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Open AccessArticle Do Seasonal Adjustments Induce Noncausal Dynamics in Inflation Rates?
Econometrics 2017, 5(4), 48; https://doi.org/10.3390/econometrics5040048
Received: 12 June 2017 / Revised: 27 September 2017 / Accepted: 17 October 2017 / Published: 31 October 2017
Cited by 1 | PDF Full-text (884 KB) | HTML Full-text | XML Full-text
Abstract
This paper investigates the effect of seasonal adjustment filters on the identification of mixed causal-noncausal autoregressive models. By means of Monte Carlo simulations, we find that standard seasonal filters induce spurious autoregressive dynamics on white noise series, a phenomenon already documented in the
[...] Read more.
This paper investigates the effect of seasonal adjustment filters on the identification of mixed causal-noncausal autoregressive models. By means of Monte Carlo simulations, we find that standard seasonal filters induce spurious autoregressive dynamics on white noise series, a phenomenon already documented in the literature. Using a symmetric argument, we show that those filters also generate a spurious noncausal component in the seasonally adjusted series, but preserve (although amplify) the existence of causal and noncausal relationships. This result has has important implications for modelling economic time series driven by expectation relationships. We consider inflation data on the G7 countries to illustrate these results. Full article
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Open AccessArticle Twenty-Two Years of Inflation Assessment and Forecasting Experience at the Bulletin of EU & US Inflation and Macroeconomic Analysis
Econometrics 2017, 5(4), 44; https://doi.org/10.3390/econometrics5040044
Received: 9 June 2017 / Revised: 8 September 2017 / Accepted: 27 September 2017 / Published: 6 October 2017
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Abstract
The Bulletin of EU & US Inflation and Macroeconomic Analysis (BIAM) is a monthly publication that has been reporting real time analysis and forecasts for inflation and other macroeconomic aggregates for the Euro Area, the US and Spain since 1994. The BIAM inflation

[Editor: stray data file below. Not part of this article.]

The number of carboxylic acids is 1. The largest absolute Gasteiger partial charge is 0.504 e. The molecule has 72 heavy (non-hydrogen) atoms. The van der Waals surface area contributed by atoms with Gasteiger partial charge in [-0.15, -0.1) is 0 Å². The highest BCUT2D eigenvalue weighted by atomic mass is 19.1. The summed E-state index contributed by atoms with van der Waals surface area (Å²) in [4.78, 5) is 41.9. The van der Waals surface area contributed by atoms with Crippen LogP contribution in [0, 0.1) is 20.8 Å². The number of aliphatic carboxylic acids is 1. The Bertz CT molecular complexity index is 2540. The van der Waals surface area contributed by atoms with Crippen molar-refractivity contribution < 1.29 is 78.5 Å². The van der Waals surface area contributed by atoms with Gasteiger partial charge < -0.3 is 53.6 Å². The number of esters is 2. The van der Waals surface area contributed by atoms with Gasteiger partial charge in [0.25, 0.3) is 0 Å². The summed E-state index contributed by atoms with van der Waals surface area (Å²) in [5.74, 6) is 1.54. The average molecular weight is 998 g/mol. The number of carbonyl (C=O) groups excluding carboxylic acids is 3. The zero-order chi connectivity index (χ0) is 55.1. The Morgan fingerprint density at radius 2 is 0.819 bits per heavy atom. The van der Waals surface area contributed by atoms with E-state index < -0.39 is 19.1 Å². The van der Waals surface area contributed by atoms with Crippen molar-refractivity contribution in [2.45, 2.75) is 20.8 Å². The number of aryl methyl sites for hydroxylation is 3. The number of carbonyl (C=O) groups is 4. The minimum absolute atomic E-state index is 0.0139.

[...] Read more.
The Bulletin of EU & US Inflation and Macroeconomic Analysis (BIAM) is a monthly publication that has been reporting real time analysis and forecasts for inflation and other macroeconomic aggregates for the Euro Area, the US and Spain since 1994. The BIAM inflation forecasting methodology stands on working with useful disaggregation schemes, using leading indicators when possible and applying outlier correction. The paper relates this methodology to corresponding topics in the literature and discusses the design of disaggregation schemes. It concludes that those schemes would be useful if they were formulated according to economic, institutional and statistical criteria aiming to end up with a set of components with very different statistical properties for which valid single-equation models could be built. The BIAM assessment, which derives from a new observation, is based on (a) an evaluation of the forecasting errors (innovations) at the components’ level. It provides information on which sectors they come from and allows, when required, for the appropriate correction in the specific models. (b) In updating the path forecast with its corresponding fan chart. Finally, we show that BIAM real time Euro Area inflation forecasts compare successfully with the consensus from the ECB Survey of Professional Forecasters, one and two years ahead. Full article
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Open AccessArticle Evaluating Ingenious Instruments for Fundamental Determinants of Long-Run Economic Growth and Development
Econometrics 2017, 5(3), 38; https://doi.org/10.3390/econometrics5030038
Received: 25 November 2016 / Revised: 24 July 2017 / Accepted: 18 August 2017 / Published: 5 September 2017
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Abstract
Empirical studies of the determinants of cross-country differences in long-run development are characterized by the ingenious nature of the instruments used. However, scepticism remains about their ability to provide a valid basis for causal inference. This paper examines whether explicit consideration of the
[...] Read more.
Empirical studies of the determinants of cross-country differences in long-run development are characterized by the ingenious nature of the instruments used. However, scepticism remains about their ability to provide a valid basis for causal inference. This paper examines whether explicit consideration of the statistical adequacy of the underlying reduced form, which provides an embedding framework for the structural equations, can usefully complement economic theory as a basis for assessing instrument choice in the fundamental determinants literature. Diagnostic testing of the reduced forms in influential studies reveals evidence of model misspecification, with parameter non-constancy and spatial dependence of the residuals being almost ubiquitous. This feature, surprisingly not previously identified, potentially undermines the inferences drawn about the structural parameters, such as the quantitative and statistical significance of different fundamental determinants. Full article